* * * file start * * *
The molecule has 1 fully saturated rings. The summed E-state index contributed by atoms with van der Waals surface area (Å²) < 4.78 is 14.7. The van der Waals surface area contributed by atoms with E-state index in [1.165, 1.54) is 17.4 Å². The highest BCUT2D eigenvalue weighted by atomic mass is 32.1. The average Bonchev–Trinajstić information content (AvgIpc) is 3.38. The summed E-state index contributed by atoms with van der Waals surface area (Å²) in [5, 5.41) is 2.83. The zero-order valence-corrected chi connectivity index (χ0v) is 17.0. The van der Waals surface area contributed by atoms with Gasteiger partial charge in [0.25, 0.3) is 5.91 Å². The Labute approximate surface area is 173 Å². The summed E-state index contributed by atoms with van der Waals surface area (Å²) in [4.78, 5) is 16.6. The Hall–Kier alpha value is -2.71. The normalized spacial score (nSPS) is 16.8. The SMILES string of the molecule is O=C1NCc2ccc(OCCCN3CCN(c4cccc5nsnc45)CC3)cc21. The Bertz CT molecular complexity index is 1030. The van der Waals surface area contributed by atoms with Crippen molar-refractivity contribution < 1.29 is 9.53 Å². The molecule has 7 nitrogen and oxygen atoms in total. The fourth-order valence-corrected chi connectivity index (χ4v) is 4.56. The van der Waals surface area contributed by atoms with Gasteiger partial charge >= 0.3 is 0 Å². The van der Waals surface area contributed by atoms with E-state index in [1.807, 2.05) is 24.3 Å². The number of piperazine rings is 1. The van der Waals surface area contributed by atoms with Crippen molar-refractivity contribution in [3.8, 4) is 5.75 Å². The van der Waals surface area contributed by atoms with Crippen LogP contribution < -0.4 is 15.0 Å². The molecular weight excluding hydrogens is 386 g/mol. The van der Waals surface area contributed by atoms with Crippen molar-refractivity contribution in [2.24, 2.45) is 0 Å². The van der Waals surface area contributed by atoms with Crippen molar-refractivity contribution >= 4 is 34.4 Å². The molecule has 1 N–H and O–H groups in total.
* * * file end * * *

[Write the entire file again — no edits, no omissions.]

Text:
The molecule has 1 fully saturated rings. The summed E-state index contributed by atoms with van der Waals surface area (Å²) < 4.78 is 14.7. The van der Waals surface area contributed by atoms with E-state index in [1.165, 1.54) is 17.4 Å². The highest BCUT2D eigenvalue weighted by atomic mass is 32.1. The average Bonchev–Trinajstić information content (AvgIpc) is 3.38. The summed E-state index contributed by atoms with van der Waals surface area (Å²) in [5, 5.41) is 2.83. The zero-order valence-corrected chi connectivity index (χ0v) is 17.0. The van der Waals surface area contributed by atoms with Gasteiger partial charge in [0.25, 0.3) is 5.91 Å². The Labute approximate surface area is 173 Å². The summed E-state index contributed by atoms with van der Waals surface area (Å²) in [4.78, 5) is 16.6. The Hall–Kier alpha value is -2.71. The normalized spacial score (nSPS) is 16.8. The SMILES string of the molecule is O=C1NCc2ccc(OCCCN3CCN(c4cccc5nsnc45)CC3)cc21. The Bertz CT molecular complexity index is 1030. The van der Waals surface area contributed by atoms with Crippen molar-refractivity contribution < 1.29 is 9.53 Å². The molecule has 7 nitrogen and oxygen atoms in total. The fourth-order valence-corrected chi connectivity index (χ4v) is 4.56. The van der Waals surface area contributed by atoms with Gasteiger partial charge >= 0.3 is 0 Å². The van der Waals surface area contributed by atoms with E-state index in [1.807, 2.05) is 24.3 Å². The number of piperazine rings is 1. The van der Waals surface area contributed by atoms with Crippen molar-refractivity contribution in [3.8, 4) is 5.75 Å². The van der Waals surface area contributed by atoms with Crippen LogP contribution < -0.4 is 15.0 Å². The molecular weight excluding hydrogens is 386 g/mol. The van der Waals surface area contributed by atoms with Crippen molar-refractivity contribution in [2.24, 2.45) is 0 Å². The van der Waals surface area contributed by atoms with Crippen molar-refractivity contribution >= 4 is 34.4 Å². The molecule has 1 N–H and O–H groups in total.